Tesla, Rivian results signal EV interest continues to grow, analysts say

Tesla and Rivian weren’t supposed to sell this many vehicles last quarter.

Tesla reported that it delivered about 466,000 cars from April to June in a sales update released Sunday, exceeding Wall Street analysts’ expectations of 447,000. Electric-truck maker Rivian delivered 12,640 vehicles during the same period, according to a Monday sales update, beating analysts’ expectations by more than 10 percent. The two companies saw their stock prices jump 6.9 percent and 17 percent respectively Monday.

The growing demand for electric vehicles underscores an industry-wide shift away from gas-powered cars, analysts said. “Consumers are not shying away from electric vehicles … in fact, it’s quite the opposite,” said Wedbush senior analyst Dan Ives.

Tesla’s blockbuster results show roughly an 83 percent increase from a year earlier, Ives said. “We’re seeing a green tidal wave of demand playing out,” he said.

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Tesla sales boomed in 2020 and 2021 as consumers, flush with savings and enabled by low interest rates that made it easier to buy autos on payment plans, bought high-priced electric cars faster than the company could produce them. The company’s stock price rose tenfold over that period.

It was against that backdrop that Rivian, seeing a niche for itself in battery-powered pickup trucks, went public in November 2021 with a massive stock offering that saw the company valued at nearly $100 billion on its first day of trading.

Both companies met significant challenges the following year, however, as a shortage of critical components such as battery parts fed into an array of supply chain problems. Production challenges became so bad at Rivian that some analysts began to wonder about its long-term viability, said Gene Munster, managing partner at Deepwater Asset Management. At one point, Rivian’s stock price had fallen 90 percent, and even with Monday’s surge, it remains down more than 80 percent from its first-day peak.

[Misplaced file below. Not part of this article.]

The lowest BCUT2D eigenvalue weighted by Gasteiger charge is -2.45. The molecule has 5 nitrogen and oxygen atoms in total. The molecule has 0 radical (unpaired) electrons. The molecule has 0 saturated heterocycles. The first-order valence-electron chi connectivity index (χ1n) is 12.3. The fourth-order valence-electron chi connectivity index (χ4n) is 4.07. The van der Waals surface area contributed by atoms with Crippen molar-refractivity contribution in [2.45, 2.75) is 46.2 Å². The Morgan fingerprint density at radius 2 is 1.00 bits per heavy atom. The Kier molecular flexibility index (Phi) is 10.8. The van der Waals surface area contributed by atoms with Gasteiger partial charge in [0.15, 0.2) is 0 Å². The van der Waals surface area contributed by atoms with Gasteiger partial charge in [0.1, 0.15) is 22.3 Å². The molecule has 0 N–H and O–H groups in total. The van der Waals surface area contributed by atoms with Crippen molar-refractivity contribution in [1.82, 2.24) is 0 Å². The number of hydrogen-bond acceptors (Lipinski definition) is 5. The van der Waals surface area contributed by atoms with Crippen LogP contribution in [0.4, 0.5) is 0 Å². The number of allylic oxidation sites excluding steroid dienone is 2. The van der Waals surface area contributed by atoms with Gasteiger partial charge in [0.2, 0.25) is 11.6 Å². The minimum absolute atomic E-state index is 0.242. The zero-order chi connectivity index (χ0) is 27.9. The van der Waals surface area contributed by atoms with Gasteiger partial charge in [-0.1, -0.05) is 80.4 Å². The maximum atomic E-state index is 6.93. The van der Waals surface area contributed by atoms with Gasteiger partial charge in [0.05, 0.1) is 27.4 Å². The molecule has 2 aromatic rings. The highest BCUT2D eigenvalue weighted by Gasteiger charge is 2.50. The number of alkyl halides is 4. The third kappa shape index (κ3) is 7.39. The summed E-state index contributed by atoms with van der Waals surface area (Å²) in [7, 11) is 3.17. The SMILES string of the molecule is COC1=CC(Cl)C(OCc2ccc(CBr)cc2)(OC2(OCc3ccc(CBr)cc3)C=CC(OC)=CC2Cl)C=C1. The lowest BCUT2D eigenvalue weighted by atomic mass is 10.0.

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At the same time, higher interest rates made it harder for potential buyers to buy vehicles whose prices can run into the high five figures or more.

Tesla appears to have counteracted that pressure by cutting prices multiple times this year on its two cheapest models, the Model Y and Model 3. A new Tesla Model Y now costs as little as $47,490, according to Kelley Blue Book, roughly in line with the industry-wide average for a new car. Monday’s deliveries data suggest those price cuts “are working in a big way,” Munster said.

“You can get a Tesla for right around $50,000, and that’s a really big deal,” he said.

The company is now producing more cars than it sells, however, which suggests Tesla isn’t as efficient as it could be, Munster said. Tesla’s inventory rose as it built 479,700 vehicles in the second quarter, exceeding deliveries by about 13,000.

The difference between production and deliveries is not big enough to cause a panic, Munster said, but it could become a problem if that gap grows. “It’s a sign that they’re not utilizing their factories well,” Munster said.

Electric vehicles appeal to conservative buyers sick of gas guzzlers

The growth of pure-play electric vehicle manufacturers could presage a much bigger industry transformation, as traditional automakers reprise well-known brands as all-electric models. Dodge recently retired its gas-powered Charger and Challenger muscle cars in favor of battery-powered cars that imitate their predecessors’ classic roar, for example, while Ford offers an all-electric F-150 pickup.

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Earnings results from Tesla and Rivian “are just a drumroll to much broader electric vehicle adoption, with [General Motors] and others diving in with their own models,” Ives said.

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